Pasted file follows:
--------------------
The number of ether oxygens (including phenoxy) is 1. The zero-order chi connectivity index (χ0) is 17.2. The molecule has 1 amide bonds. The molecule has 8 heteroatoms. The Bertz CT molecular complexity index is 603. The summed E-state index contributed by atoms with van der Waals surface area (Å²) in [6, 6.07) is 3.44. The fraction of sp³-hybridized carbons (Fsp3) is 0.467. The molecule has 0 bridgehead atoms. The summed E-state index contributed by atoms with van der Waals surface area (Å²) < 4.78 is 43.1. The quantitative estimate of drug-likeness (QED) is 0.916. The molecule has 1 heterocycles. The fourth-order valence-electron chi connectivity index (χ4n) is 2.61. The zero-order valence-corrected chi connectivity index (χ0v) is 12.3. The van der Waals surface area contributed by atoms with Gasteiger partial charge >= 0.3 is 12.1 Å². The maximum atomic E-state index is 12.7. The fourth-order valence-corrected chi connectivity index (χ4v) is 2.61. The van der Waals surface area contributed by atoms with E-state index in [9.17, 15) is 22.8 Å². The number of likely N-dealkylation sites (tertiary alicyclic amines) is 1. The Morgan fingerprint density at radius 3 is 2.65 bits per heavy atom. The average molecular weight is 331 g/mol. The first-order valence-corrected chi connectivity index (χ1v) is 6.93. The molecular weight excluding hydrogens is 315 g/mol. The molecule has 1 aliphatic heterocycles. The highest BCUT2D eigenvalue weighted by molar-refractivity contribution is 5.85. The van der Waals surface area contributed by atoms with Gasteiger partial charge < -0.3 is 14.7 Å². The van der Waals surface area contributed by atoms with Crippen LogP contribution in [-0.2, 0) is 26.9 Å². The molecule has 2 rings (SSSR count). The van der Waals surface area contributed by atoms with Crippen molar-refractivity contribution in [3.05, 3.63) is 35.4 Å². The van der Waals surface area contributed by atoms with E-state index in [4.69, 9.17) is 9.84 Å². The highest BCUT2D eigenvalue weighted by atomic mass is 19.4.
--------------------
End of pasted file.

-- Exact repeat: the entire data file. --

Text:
The number of ether oxygens (including phenoxy) is 1. The zero-order chi connectivity index (χ0) is 17.2. The molecule has 1 amide bonds. The molecule has 8 heteroatoms. The Bertz CT molecular complexity index is 603. The summed E-state index contributed by atoms with van der Waals surface area (Å²) in [6, 6.07) is 3.44. The fraction of sp³-hybridized carbons (Fsp3) is 0.467. The molecule has 0 bridgehead atoms. The summed E-state index contributed by atoms with van der Waals surface area (Å²) < 4.78 is 43.1. The quantitative estimate of drug-likeness (QED) is 0.916. The molecule has 1 heterocycles. The fourth-order valence-electron chi connectivity index (χ4n) is 2.61. The zero-order valence-corrected chi connectivity index (χ0v) is 12.3. The van der Waals surface area contributed by atoms with Gasteiger partial charge >= 0.3 is 12.1 Å². The maximum atomic E-state index is 12.7. The fourth-order valence-corrected chi connectivity index (χ4v) is 2.61. The van der Waals surface area contributed by atoms with E-state index in [9.17, 15) is 22.8 Å². The number of likely N-dealkylation sites (tertiary alicyclic amines) is 1. The Morgan fingerprint density at radius 3 is 2.65 bits per heavy atom. The average molecular weight is 331 g/mol. The first-order valence-corrected chi connectivity index (χ1v) is 6.93. The molecular weight excluding hydrogens is 315 g/mol. The molecule has 1 aliphatic heterocycles. The highest BCUT2D eigenvalue weighted by molar-refractivity contribution is 5.85. The van der Waals surface area contributed by atoms with Gasteiger partial charge < -0.3 is 14.7 Å². The van der Waals surface area contributed by atoms with Crippen LogP contribution in [-0.2, 0) is 26.9 Å². The molecule has 2 rings (SSSR count). The van der Waals surface area contributed by atoms with Crippen molar-refractivity contribution in [3.05, 3.63) is 35.4 Å². The van der Waals surface area contributed by atoms with E-state index in [4.69, 9.17) is 9.84 Å². The highest BCUT2D eigenvalue weighted by atomic mass is 19.4.